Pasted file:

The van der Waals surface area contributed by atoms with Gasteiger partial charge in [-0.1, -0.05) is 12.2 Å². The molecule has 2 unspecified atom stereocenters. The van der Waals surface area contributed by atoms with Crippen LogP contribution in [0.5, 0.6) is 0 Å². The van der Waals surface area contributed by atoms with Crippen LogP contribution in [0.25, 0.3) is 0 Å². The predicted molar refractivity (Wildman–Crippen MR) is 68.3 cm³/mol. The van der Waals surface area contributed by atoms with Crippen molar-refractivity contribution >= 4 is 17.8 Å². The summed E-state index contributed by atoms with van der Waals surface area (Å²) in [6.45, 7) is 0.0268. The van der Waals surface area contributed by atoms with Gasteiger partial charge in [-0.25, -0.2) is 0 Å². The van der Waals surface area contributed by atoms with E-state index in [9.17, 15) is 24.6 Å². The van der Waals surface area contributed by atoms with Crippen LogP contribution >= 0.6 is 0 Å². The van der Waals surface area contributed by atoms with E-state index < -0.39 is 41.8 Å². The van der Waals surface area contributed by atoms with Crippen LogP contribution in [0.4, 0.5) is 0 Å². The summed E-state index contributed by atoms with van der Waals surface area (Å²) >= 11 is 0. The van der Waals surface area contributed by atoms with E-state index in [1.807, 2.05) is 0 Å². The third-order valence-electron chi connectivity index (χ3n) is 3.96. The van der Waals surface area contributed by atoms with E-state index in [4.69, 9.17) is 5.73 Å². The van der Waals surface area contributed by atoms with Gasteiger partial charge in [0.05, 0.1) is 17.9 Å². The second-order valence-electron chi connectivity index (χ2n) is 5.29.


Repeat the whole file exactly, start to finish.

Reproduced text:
The van der Waals surface area contributed by atoms with Gasteiger partial charge in [-0.1, -0.05) is 12.2 Å². The molecule has 2 unspecified atom stereocenters. The van der Waals surface area contributed by atoms with Crippen LogP contribution in [0.5, 0.6) is 0 Å². The van der Waals surface area contributed by atoms with Crippen LogP contribution in [0.25, 0.3) is 0 Å². The predicted molar refractivity (Wildman–Crippen MR) is 68.3 cm³/mol. The van der Waals surface area contributed by atoms with Crippen molar-refractivity contribution >= 4 is 17.8 Å². The summed E-state index contributed by atoms with van der Waals surface area (Å²) in [6.45, 7) is 0.0268. The van der Waals surface area contributed by atoms with Gasteiger partial charge in [-0.25, -0.2) is 0 Å². The van der Waals surface area contributed by atoms with E-state index in [9.17, 15) is 24.6 Å². The van der Waals surface area contributed by atoms with Crippen LogP contribution >= 0.6 is 0 Å². The van der Waals surface area contributed by atoms with E-state index < -0.39 is 41.8 Å². The van der Waals surface area contributed by atoms with Crippen LogP contribution in [0.4, 0.5) is 0 Å². The summed E-state index contributed by atoms with van der Waals surface area (Å²) >= 11 is 0. The van der Waals surface area contributed by atoms with E-state index in [1.807, 2.05) is 0 Å². The third-order valence-electron chi connectivity index (χ3n) is 3.96. The van der Waals surface area contributed by atoms with E-state index in [4.69, 9.17) is 5.73 Å². The van der Waals surface area contributed by atoms with Gasteiger partial charge in [0.05, 0.1) is 17.9 Å². The second-order valence-electron chi connectivity index (χ2n) is 5.29.